Gone is the democratic momentum that we had anticipated in 2003. The Arab world - its regimes, Islamists, liberals - conspired against change from the outside, mendaciously labeling that fight one of self-determination; but what they really undermined was change from the inside. There is little light at the end of the Arab tunnel today. (Daily Star-Lebanon/International Herald Tribune)
I'm constantly asked whether game theory can bring about a resolution of the conflicts in the Middle East. Game theory cannot provide a magic formula that will suddenly resolve a century-old conflict. No academic discipline can do that. Game theory isn't about the resolution of conflicts. It's about understanding conflicts. Once we understand conflicts, perhaps we can use some of these insights to try to resolve them.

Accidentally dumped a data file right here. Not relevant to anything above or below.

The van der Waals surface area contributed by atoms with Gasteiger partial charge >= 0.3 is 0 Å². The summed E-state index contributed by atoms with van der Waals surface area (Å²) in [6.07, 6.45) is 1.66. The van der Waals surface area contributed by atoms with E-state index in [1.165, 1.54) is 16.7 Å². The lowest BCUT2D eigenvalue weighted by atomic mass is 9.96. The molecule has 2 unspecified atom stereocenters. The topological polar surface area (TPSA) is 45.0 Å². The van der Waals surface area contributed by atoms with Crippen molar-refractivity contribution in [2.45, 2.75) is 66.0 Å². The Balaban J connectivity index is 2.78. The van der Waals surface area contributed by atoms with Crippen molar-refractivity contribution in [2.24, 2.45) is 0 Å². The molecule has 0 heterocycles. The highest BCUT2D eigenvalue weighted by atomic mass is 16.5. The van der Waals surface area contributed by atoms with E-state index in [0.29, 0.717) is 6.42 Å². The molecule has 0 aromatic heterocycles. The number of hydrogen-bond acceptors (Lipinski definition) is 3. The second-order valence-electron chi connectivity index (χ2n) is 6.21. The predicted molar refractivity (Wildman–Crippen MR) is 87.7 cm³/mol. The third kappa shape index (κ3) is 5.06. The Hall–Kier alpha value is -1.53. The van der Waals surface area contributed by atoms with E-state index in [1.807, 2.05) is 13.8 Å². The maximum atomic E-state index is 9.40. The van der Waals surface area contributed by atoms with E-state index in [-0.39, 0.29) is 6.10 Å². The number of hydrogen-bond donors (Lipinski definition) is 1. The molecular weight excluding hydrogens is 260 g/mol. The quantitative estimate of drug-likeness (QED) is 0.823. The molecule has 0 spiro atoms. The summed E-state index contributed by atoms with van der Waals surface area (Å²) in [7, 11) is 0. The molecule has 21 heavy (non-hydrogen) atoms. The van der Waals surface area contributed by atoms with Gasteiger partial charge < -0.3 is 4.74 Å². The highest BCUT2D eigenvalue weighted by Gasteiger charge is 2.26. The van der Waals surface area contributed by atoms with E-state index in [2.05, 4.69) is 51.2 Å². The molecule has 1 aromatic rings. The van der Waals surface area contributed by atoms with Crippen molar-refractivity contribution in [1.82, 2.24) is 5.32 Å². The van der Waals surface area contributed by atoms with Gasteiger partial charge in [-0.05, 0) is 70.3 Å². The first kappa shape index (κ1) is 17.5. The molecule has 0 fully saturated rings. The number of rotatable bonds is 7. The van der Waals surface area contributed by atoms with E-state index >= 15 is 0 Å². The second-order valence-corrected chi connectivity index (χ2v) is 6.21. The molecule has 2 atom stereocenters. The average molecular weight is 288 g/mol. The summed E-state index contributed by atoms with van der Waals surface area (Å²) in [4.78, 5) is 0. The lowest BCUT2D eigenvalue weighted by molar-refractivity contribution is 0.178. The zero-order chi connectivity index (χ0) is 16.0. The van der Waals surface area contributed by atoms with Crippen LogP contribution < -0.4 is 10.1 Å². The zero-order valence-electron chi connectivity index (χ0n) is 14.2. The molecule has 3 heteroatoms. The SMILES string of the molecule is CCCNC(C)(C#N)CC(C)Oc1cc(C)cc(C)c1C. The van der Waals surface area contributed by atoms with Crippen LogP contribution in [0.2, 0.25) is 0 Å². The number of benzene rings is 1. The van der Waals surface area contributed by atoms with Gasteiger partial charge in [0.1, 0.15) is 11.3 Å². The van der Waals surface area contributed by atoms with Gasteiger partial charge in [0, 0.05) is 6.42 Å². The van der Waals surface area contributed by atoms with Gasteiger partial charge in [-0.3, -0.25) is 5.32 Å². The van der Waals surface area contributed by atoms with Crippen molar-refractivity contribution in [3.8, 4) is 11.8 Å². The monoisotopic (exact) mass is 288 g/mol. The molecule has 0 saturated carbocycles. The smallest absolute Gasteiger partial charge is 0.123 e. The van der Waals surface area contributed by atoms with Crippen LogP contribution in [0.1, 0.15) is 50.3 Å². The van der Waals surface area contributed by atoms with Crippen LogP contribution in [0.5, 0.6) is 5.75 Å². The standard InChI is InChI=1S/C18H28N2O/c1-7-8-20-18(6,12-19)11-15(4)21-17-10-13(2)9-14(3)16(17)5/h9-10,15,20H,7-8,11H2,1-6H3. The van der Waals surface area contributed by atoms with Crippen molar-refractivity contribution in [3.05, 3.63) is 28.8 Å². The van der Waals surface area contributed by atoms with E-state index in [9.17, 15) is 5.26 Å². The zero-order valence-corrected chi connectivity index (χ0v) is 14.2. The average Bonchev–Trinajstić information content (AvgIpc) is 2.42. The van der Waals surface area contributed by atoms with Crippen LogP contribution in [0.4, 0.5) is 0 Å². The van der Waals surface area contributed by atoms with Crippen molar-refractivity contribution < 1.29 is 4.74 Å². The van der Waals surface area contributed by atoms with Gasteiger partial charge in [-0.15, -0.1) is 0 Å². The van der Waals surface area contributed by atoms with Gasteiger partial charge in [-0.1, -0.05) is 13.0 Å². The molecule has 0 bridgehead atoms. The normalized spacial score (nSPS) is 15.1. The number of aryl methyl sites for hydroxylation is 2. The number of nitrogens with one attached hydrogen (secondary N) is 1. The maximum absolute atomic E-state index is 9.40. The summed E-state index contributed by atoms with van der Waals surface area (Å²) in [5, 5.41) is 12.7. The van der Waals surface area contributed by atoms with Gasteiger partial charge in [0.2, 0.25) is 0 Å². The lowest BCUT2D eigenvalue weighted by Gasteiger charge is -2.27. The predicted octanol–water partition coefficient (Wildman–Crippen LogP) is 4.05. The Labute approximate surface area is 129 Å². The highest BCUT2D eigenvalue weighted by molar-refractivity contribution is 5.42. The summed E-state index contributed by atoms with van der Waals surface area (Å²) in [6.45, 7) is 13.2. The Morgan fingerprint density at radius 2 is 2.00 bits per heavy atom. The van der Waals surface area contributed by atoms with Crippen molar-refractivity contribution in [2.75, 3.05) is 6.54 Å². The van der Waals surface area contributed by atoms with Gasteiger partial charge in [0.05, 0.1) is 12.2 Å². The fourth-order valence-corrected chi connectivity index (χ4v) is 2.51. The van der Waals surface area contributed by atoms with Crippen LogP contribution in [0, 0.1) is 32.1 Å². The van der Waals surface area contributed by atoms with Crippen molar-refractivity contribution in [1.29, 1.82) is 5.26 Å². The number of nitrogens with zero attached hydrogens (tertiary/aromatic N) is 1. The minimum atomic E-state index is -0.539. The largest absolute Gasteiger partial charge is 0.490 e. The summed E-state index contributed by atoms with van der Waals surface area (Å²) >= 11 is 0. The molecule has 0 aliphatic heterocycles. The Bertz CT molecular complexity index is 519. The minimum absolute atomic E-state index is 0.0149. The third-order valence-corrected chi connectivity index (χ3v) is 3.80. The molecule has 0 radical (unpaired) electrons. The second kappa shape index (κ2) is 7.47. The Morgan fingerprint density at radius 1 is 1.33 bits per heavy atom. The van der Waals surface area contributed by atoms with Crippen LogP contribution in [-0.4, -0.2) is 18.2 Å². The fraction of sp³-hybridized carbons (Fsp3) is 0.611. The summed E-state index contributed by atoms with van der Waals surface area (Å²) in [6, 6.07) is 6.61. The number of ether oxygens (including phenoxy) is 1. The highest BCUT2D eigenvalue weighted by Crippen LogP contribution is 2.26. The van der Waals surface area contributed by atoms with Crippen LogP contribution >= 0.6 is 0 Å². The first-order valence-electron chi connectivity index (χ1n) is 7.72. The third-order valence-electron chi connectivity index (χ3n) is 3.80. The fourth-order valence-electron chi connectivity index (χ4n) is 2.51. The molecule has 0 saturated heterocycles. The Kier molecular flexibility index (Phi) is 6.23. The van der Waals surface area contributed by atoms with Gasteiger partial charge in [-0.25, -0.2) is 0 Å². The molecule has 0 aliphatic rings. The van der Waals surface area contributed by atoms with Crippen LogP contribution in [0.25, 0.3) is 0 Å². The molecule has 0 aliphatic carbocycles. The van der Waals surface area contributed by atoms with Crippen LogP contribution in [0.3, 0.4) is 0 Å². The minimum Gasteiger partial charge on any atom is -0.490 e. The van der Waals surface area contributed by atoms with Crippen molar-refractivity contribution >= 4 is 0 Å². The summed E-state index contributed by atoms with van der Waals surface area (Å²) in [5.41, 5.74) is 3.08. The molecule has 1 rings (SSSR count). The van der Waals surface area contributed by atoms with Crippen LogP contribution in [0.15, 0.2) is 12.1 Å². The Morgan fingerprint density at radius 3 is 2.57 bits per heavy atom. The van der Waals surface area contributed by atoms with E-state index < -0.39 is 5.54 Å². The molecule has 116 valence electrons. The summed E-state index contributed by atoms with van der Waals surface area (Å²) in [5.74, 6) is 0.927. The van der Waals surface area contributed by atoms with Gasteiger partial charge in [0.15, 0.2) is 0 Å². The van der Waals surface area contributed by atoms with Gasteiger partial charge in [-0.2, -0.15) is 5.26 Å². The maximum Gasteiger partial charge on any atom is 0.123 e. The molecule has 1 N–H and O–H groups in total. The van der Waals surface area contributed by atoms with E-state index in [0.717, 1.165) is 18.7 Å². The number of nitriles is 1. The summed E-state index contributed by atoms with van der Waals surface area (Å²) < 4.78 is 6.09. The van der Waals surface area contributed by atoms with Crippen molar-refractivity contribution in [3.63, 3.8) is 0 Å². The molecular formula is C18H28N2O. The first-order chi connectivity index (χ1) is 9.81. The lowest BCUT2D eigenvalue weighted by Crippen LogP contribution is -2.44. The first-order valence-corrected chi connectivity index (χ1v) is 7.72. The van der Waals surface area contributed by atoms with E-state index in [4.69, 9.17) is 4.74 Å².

Up to now all our efforts have been put into resolving specific conflicts. I'd like to suggest that we should shift emphasis and study war in general. War has been with us ever since the dawn of civilization. Nothing has been more constant in history than war. It's a phenomenon, not a series of isolated events. Efforts to resolve specific conflicts are certainly laudable, and sometimes they bear fruit. But there's also another way of going about it - studying war as a general phenomenon, studying general characteristics, identifying common denominators and differences. Why does homo economicus - rational man - go to war?
Can war be rational? Unfortunately, the answer is yes. It is a big mistake to say that war is irrational. Once we understand that war is rational, we can at least somehow address the problem. If we simply dismiss it as irrational, we can't address the problem. To prevent war, an obvious solution might be to disarm, to lower the level of armaments. But in fact the opposite might be true. In the long, dark years of the cold war between the U.S. and the Soviet Union, what prevented war was the existence of nuclear weapons. Disarming would have led to war. (Ynet News)